The internal problem is only part of the story. Outside parliament, in cities and towns across Britain, in places often referred to as Labour’s heartlands, changed demographics and new concerns have fractured old-style loyalty to the party.
It has been noticeable for many years that the there has been a disconnect between the culture, lifestyle and social outlooks of the majority of the party’s MPs and the people they seek to represent.
Note, for instance, Ukip’s level of support in Labour working class areas where its anti-immigrant message has proved a potent vote-gatherer. Ukip may stutter, butIsabel Hardman rightly pointed out in the Times on Monday that Labour continues to have a “problem with English identity.”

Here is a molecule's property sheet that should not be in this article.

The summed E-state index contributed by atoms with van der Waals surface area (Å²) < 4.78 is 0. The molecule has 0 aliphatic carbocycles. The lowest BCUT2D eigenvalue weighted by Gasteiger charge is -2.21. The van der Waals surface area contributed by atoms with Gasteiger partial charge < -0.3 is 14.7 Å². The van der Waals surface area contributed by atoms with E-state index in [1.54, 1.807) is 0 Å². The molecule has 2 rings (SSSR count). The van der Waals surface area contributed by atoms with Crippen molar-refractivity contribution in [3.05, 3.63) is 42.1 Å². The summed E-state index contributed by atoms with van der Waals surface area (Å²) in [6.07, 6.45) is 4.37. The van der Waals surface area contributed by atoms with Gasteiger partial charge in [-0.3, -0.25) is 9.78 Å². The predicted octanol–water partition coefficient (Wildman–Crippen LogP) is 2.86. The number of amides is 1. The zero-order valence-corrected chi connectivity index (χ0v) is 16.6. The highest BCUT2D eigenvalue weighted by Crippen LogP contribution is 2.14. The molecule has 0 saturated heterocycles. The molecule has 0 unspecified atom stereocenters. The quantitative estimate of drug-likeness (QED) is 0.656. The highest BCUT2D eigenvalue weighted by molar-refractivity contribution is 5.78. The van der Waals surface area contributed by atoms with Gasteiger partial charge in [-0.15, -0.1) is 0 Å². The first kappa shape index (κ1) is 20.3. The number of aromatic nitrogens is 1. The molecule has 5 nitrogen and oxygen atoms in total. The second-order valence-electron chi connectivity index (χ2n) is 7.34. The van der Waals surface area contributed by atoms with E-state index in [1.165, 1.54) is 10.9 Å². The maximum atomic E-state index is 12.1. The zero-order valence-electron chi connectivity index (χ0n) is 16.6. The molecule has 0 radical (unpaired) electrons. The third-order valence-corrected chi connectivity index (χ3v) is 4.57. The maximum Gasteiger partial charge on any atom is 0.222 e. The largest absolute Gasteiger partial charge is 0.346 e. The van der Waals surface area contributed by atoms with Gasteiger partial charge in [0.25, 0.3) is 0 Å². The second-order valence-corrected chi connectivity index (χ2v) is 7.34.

To add to the complexity, seen from a different political perspective, it would appear that Corbyn’s new army embodies yet another faction: the idealistic middle classes. Reconciling their views with those who lean towards Ukip is more than a stretch.
It is clear that the church is simply too broad and too battered to act any longer as a coherent united party. The game is up for Labour.